Captain John Tavares' leadership skills put to the test
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It is 24 games into John Tavares' first season as captain, and his Islanders have fallen into last place in the Metropolitan Division.
Their defense is ranked 28th out of 30 in the league, allowing 3.33 goals per game. Heading into Wednesday night's home game against Winnipeg, the Islanders (8-13-3) have lost three straight and eight of 10 and have allowed at least three goals in five straight games.
But Tavares says it's not time to panic; it's time to stay positive.
"I'm just trying to keep everyone focused and everyone on the same page because things can get really frustrating," he said after practice Monday. "We're not happy with the losing and it creates a bad taste in your mouth. As the captain, I've learned that no matter what, I have to stay positive and help others remain positive.
"Losing can put a bad vibe in the locker room," he said, but the slow start has not altered his style of leading by example.
"What I try to do is make sure everyone is trying to find a way out of this," said Tavares, who, entering Monday night, was tied for third in the league in points with 27 (10 goals, 17 assists). "I don't think I should come in and try to do something totally different because of the way things have been going. I think I should continue to just be who I am and let things come naturally."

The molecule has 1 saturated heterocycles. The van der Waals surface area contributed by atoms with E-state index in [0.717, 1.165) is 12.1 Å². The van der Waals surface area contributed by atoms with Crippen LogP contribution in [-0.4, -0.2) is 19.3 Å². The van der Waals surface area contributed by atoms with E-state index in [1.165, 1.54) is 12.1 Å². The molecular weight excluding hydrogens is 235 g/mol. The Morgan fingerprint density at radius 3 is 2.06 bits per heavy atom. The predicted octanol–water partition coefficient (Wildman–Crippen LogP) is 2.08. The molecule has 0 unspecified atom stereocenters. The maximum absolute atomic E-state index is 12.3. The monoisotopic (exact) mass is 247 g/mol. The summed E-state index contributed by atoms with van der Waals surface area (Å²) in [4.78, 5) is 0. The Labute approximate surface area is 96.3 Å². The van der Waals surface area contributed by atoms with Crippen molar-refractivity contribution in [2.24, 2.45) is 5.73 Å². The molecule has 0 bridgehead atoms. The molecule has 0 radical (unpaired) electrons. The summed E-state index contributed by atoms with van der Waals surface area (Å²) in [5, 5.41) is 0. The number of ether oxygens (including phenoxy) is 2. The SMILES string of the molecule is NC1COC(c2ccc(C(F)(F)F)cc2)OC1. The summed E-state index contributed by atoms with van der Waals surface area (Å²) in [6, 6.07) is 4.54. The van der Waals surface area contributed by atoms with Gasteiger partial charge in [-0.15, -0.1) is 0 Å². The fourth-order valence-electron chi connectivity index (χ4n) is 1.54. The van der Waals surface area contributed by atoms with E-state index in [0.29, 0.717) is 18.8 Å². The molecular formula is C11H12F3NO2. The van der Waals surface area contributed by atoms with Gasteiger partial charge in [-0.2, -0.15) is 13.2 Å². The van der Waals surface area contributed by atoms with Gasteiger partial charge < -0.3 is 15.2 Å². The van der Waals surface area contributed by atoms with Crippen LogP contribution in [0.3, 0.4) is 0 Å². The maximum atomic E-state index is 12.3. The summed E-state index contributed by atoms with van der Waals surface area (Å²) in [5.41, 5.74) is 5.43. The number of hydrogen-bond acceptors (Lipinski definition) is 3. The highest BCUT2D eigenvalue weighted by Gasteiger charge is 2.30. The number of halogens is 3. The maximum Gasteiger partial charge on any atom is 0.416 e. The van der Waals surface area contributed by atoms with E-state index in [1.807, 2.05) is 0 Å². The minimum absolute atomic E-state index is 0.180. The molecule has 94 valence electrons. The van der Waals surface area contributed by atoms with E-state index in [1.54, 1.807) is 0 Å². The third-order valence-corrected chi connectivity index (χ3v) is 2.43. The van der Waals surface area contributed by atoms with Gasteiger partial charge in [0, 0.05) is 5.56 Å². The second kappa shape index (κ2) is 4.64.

Tavares, 23, is the second-youngest captain in the NHL, older only than Gabriel Landeskog, 20, of the Avalanche.
Tavares acknowledged that the Islanders are a young team but said the lack of veterans on the roster has not been a hindrance and that he hasn't felt the need to go out of his own skin.
"I don't think I've done anything out of the ordinary," he said. "I speak up and say things when necessary and I mostly try to lead by example by going to work every day in practice and in games."
Tavares has done his part on the ice, but he can't guide the team back to the playoffs on his own. When asked about the job he has done as captain, his teammates offered a similar thought.
"Right now, it's not a question of scoring goals or leadership from up front," defenseman Radek Martinek said. "First, it's our defense that has to play to what we're capable of."
Notes & quotes: Coach Jack Capuano said after practice Monday that defenseman Thomas Hickey, who left Saturday's game in Philadelphia after taking a shot off his foot, is "day-to-day." The defense has been decimated by key injuries as Lubomir Visnovsky (concussion) and Brian Strait (upper body) remain out. Defenseman Andrew MacDonald left Monday's practice after taking a puck to his upper body. He immediately went down and then left the ice with trainers. There was no update on his condition after practice.